That other university’s early child development program also had a partnership with the center, giving it a direct connection to the academic functions. But here at UMB, “We do not have an early childhood development program that relies on an early learning center. If we did, the decision might be different. This we’re offering as a service, and it’s a wonderful service. And we’re hoping that they can come up with ways to be self-supporting and that’s really what the charge is, to say to them, you have a year to figure out how to become self-supporting.”

When asked about the breakdown of consumers at the center Gora said that, “21 are children of UMass students, 11 are children of UMass faculty or staff. 30 are children of community residents.” Those numbers do not include the number that are children of UMB alumni. She also explained that, “The children in the center whose fees are subsidized, are not children of students or faculty they are children of residents.”

Speaking about losses in faculty due to early retirements, Gora said, “I didn’t say this much in the letter to the students, but I did say it in the blue letter, [to the university community in March] that our goal is to replace 80% of the full-time faculty over the course of three years and to, at all costs, ensure course availability.”

Among departments especially hard-hit by retirement initiatives is the drama department, who will lose two of its three full-time faculty members after the spring 2002 semester. When asked if we will still have a drama department, Gora responded, “Yes, we will rehire in the theatre department. Theatre is a very important part of a university campus and it, I mean it’s like the music department, it provides something that enhances campus life and so yes we will definitely have a theatre department and I tried to communicate that to John Conlon, and to tell him, ‘Don’t worry John, it won’t just be you.’ I said, ‘Don’t worry we are going to rehire.'”

She also talked about how there is no longer a maximum retirement age, and by encouraging retirements the university is “going to be able to give a lot of young PhDs opportunities that might have been denied them if there weren’t an early retirement program because we will be hiring young people who have gotten their degrees, and who are eager to work and eager to start a university career and so this will be a wonderful opportunity for them.” She admitted that we will be losing “some real treasures, some people who have made wonderful contributions to the university, but we’ll be able to hire some good people who will also make significant contributions.” Gora also said, “I’m just hopeful that our budget is not cut any more, so that we can follow through on these statements I’ve made.”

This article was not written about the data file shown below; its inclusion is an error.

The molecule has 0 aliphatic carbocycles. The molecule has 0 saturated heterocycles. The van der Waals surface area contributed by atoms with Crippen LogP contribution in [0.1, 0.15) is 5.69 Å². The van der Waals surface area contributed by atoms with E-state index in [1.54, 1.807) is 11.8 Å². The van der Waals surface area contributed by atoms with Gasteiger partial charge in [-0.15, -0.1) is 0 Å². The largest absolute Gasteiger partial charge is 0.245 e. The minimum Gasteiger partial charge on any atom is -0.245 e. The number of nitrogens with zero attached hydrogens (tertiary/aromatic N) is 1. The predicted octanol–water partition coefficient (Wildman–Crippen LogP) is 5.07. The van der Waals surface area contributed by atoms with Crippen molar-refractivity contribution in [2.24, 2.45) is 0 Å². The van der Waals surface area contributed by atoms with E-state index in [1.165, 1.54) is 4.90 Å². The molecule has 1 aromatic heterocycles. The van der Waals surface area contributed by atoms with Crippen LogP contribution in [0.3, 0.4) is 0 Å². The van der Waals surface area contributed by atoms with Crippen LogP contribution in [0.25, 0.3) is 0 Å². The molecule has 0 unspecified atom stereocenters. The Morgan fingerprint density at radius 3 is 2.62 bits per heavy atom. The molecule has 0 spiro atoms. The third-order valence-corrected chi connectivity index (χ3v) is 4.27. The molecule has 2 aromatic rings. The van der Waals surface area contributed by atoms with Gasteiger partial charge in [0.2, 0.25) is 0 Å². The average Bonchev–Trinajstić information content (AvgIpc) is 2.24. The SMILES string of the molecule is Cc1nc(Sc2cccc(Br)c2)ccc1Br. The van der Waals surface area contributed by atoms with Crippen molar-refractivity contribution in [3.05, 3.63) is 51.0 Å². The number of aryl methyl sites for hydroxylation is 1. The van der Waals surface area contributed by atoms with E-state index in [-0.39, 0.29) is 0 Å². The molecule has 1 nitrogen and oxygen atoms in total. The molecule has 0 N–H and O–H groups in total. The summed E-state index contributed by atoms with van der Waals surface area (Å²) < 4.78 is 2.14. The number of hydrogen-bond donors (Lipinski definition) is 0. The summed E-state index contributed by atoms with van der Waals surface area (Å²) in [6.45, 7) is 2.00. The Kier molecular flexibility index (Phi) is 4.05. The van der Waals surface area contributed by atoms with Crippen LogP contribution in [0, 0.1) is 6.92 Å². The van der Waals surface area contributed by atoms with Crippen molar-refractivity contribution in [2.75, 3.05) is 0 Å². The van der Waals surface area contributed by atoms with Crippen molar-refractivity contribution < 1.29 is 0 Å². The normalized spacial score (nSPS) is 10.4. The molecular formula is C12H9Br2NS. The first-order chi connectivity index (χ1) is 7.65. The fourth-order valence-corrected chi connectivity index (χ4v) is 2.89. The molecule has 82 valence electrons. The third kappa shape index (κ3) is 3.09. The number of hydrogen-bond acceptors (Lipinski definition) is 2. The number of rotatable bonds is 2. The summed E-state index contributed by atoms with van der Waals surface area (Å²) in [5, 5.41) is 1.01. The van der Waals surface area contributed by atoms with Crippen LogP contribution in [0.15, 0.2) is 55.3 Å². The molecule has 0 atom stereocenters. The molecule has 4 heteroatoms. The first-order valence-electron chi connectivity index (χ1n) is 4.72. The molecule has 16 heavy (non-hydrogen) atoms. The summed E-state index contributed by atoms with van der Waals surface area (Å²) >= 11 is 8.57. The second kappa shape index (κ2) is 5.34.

The full impact of the retirements is still unknown though. “One of our problems now is that we won’t know until June 15, exactly who’s leaving, because people can retract their retirement,” Gora went on to say, “It’s very tough, because it’s hard for us to take concrete action now before we know exactly who’s leaving, and we won’t know until June 15, so once again the politicians crafted a program nice for the voters but really not great for the institution. We won’t know until halfway through the summer exactly what our staffing is for the fall, and that’s not ideal.”

“What they’re doing is, there are many stories in the press about the discussions ongoing now on Beacon Hill, there’s a lot of posturing, the state has a revenue shortfall, as do forty out of the fifty states in the United States … so what’s happening here in Massachusetts is not odd, you know, or unique to us. But, what is unique to every state is of course how they solve the problem, and there’s a lot of posturing now, in terms of how they’re going to solve the problems and so there are many articles in the newspaper every day about what’s going to get cut and we hold our breath on a regular basis just hoping that we won’t be cut again.”

When Gora was asked whether the administration is informed in advance about cuts and budgetary shifts, she said, “Never are. We found out from the press.”

In such difficult times, there may be a partial light at the end of the tunnel in the form of entrepreneurial initiatives. Gora said, “We’re trying to increase fundraising and I just got a gift, in fact I opened my mail and I got a $100,000 gift from a donor, who I had gone to with a plea about our situation, so that was nice. But, most of the revenue generation that the university can engage in, is through continuing corporate education. There is also a desire to increase our grant activity, because that can support some of these activities that otherwise we can no longer support. So, if some of our faculty can be more successful in developing external funding that will also help our situation.”